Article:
9 Reasons to Travel Abroad

Hey everyone! I hope you all had a great Spring Break, make sure you let us know what you did!

I had the chance of a lifetime: a week long trip to London, England. I have dreamt of visiting London since I first saw a picture of Big Ben when I was younger, and to have this opportunity was amazing.

shirley kirby and kaitlynn logan.jpg

I got to take Shirley and Kirby with me, and they had an amazing time! However, they were not too happy when they had to drag me out of bed on the morning of our depature from London!

After having experienced this for myself, I have 9 reasons everyone should travel abroad at least once during their lifetime!

  1. It’s fun
    This one’s pretty simple. Shirley, Kirby and I did a lot over our trip, and it was a lot of fun! No matter where you go, I’m 1000% positive you will have one of the best experiences of your life!
    tina fey
  2. Food
    Food is different restaurant to restaurant in the US, so going to a completely different country means completely different food. I tried my first savory pie while in London and it was amazing! I also, obviously, got some fish and chips which were also great! I tried some foods I have had before and they all had a different twist! One of my friends had a burger with bacon jam on it—which she said was the highlight of her trip!
    Anyone who knows me knows how addicted I am to Dunkin’ Donuts coffee. I stopped at a Dunks in London, and it was the single best coffee I have ever had in my life. I loved it. They even had the old school napk
    dunks london
  3. Culture
    The culture in London is very different from the U.S. Even though we speak the same language (it still took some getting used to!), there are many other things that are different over there. The currency is different, dining is different, even just walking down the street is different (stay to the left). One of the most eye-opening experiences was extremely simple—on the escalator, if you’re standing still on it you stay on the right. If you’re moving up/down, you pass on the left. I thought it was absolutely genius!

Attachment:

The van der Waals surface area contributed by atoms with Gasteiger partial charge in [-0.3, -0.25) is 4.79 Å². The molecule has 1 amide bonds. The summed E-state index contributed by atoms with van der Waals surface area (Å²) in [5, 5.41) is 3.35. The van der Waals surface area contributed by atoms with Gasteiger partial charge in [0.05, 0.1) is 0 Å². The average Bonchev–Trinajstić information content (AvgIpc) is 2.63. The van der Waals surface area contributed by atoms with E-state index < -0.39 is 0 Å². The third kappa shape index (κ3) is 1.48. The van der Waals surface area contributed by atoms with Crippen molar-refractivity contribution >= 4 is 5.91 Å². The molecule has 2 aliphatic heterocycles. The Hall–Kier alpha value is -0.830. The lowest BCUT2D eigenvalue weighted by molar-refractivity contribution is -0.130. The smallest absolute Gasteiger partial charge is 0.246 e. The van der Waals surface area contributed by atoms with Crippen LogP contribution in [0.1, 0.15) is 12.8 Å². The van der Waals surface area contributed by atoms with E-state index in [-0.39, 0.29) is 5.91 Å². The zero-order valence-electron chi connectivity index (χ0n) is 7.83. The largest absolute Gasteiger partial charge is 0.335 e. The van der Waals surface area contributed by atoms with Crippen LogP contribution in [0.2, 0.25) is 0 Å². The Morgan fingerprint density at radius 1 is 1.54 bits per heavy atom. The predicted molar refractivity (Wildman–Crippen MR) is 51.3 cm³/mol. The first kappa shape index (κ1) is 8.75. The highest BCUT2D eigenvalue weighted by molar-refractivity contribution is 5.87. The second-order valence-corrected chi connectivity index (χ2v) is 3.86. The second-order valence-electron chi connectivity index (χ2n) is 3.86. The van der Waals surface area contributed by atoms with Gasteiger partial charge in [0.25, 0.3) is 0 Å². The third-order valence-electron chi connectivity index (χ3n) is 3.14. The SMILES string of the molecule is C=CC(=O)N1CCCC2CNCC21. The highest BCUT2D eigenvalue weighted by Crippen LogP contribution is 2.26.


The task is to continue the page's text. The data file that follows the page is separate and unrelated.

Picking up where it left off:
4. On Your Own
    Being in a different country completely on your own is quite the experience. I got lost at least once a day. Not completely lost (that was only one or two times during my entire trip), but you have to pull over while you’re walking because you have no idea if you’re even going in the right direction. While trying to get to a pub (yum!!) my friends and I walked 5 miles in total. We never found the pub we were looking for, and instead found a smaller, quiet place which turned out to be absolutely amazing. We ended up about 8 stops away from our hotel, and 4 away from the stop we got off at. I loved being able to just… go. I woke up in the morning, had breakfast, and at breakfast my friends and I discussed what we wanted to do that day. It was amazing. Our conversations went something like…
    “What should we do today?”
    “We could see Big Ben? Then go on the Eye?”
    “What if we went to Oxford? Or Stonehenge?”
    “I think we should do that tomorrow—what about the Library and King’s Cross? Then maybe we can hop on the tube and go to Big Ben and the Eye?”
    It felt so good to be able to do what we wanted, rather than what other people wanted.
    kait shirley big ben
  5. Broadens your Mind
    If you refer to number 4, this can be an eye opening experience. It will broaden your mind, no doubt. I learned a lot about British culture and about different people. Being in the middle of one of the greatest and oldest cities in the world was amazing. I learned a lot about myself, the people I traveled with, and the city of London.
    all tower of london
  6. Experience